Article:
Although his legacy was clouded by legal issues, Jim Brown was one of the most dominant athletes (and frequent actors and action stars) of his generation.
Jim Brown has died. One of the most successful professional athletes in American history, Brown’s off-field career was in some ways even more varied and colorful than his record-setting time in the NFL: As an actor, activist, and, on one occasion, a nude Playgirl model, Brown was a hugely dominant force in America in the 1950s, ’60s, and beyond. Per Variety, Brown died on Thursday in Los Angeles; he was 87.
Born in the 1930s in Georgia, before moving with his family to Long Island a few years later, Brown first gained national prominence during a college football career at Syracuse. College was also where he most prominently displayed his talents as a multi-disciplinary athlete: In addition to his football duties, which put him in the running for the Heisman, Brown was also a star of the school’s basketball team, track team, and especially its lacrosse team. Once calling it “probably the best sport I ever played,” Brown was the first Black man to ever be inducted into America’s National Lacrosse Hall Of Fame.
But it was football where Brown became a national sensation, serving as a fullback for the Cleveland Browns from 1957 through 1965—including a single championship season in 1964. In that time, he was named to the Pro-Bowl nine consecutive times, named NFL MVP thrice, and set the league rushing yards record eight years out of the nine he played.
As his career in football began to wind down, Brown took up a career in acting, starting with an appearance in Gordon Douglas’ Rio Conchos in 1964. A year later, he appeared in World War II pic The Dirty Dozen, having apparently fully caught the acting bug by this point. (Delays on the film led to the Browns issuing an ultimatum demanding Brown return for training for the 1965 season; he instead announced his retirement from the sport.) Ultimately, Brown would appear in more than 50 movies and episodes of television over the next 50 years, often with a focus on gritty action roles. He appeared in everything from a starring role opposite Raquel Welch in 100 Rifles, to a turn as the murderous Fireball in Arnold Schwarzenegger’s The Running Man, to a performance in Tim Burton’s Mars Attacks!, to his final film role, as himself, in 2014’s Draft Day. He also, briefly, got into the world of film production with his old friend Richard Pryor; the duo’s collaboration, Indigo Productions, produced only a single film before tensions between the two men led to its dissolution.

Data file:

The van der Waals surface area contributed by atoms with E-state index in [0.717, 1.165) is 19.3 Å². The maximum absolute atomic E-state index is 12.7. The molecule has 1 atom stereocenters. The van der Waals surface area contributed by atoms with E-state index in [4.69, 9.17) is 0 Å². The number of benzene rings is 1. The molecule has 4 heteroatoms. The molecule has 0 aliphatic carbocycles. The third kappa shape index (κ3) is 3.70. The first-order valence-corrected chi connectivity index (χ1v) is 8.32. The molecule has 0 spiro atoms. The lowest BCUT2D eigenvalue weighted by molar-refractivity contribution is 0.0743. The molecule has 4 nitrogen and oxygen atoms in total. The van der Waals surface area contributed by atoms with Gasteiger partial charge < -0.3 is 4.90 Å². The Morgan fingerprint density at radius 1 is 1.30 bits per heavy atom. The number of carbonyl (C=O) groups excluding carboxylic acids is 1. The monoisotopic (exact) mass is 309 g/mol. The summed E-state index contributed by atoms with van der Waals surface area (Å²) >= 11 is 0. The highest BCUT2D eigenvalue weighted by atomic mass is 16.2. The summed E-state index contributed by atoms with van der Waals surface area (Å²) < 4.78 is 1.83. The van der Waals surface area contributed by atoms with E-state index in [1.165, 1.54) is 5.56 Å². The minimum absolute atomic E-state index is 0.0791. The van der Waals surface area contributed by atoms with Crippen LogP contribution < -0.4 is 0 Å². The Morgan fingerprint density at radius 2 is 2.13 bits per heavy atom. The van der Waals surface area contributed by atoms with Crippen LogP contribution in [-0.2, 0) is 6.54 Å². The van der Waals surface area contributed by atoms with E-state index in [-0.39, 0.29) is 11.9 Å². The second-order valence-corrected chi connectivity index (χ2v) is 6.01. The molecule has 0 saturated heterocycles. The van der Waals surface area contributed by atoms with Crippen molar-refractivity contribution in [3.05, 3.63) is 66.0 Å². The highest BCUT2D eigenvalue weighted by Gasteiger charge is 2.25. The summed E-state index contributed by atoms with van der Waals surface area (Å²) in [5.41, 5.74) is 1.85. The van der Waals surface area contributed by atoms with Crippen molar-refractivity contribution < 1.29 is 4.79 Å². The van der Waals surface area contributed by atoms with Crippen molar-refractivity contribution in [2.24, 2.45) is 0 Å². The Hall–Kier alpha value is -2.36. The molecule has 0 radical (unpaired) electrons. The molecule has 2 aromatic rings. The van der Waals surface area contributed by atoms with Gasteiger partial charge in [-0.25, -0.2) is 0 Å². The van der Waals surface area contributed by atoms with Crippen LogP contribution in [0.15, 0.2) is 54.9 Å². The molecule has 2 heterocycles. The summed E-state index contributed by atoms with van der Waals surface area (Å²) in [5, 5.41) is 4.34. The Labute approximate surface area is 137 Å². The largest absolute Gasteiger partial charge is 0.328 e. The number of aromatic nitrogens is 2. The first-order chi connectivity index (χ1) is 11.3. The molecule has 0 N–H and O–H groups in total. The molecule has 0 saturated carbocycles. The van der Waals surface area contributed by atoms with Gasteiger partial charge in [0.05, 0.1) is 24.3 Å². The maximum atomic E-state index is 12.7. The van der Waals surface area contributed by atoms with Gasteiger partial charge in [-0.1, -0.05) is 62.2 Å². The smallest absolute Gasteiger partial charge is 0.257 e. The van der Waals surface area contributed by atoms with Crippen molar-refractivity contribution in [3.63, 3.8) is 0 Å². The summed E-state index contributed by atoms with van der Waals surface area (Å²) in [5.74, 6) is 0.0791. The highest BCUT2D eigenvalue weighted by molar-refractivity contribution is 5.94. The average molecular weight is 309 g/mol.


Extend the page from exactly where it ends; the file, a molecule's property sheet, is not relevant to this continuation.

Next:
Meanwhile, Brown also used his clout in service of activism, acting as a vocal proponent of the civil rights movement, and he was famously part of the “Cleveland Summit” of several prominent athletes—including Mohammad Ali and Kareem Abdul-Jabbar—to discuss how to use their platforms to advance the cause of civil rights. In later years, Brown also launched projects designed to support minority-owned businesses, and to help former gang members develop new life skills.
Brown’s legacy is complicated, though, by a long history of legal issues, often related to allegations of violence against women. Although most charges against him were eventually dropped (or not pressed at all, on some occasions), on multiple occasions throughout his life, Brown was accused of assault and battery, frequently against his romantic partners. Perhaps most notably, Brown was accused by his second wife, Monique Brown, of smashing her car with a shovel and threatening her in 1999. Brown ultimately served three months in jail over failure to comply with his community service sentencing in the ensuing trial; Monique Brown later recanted her testimony, and the pair remained married until his death this week.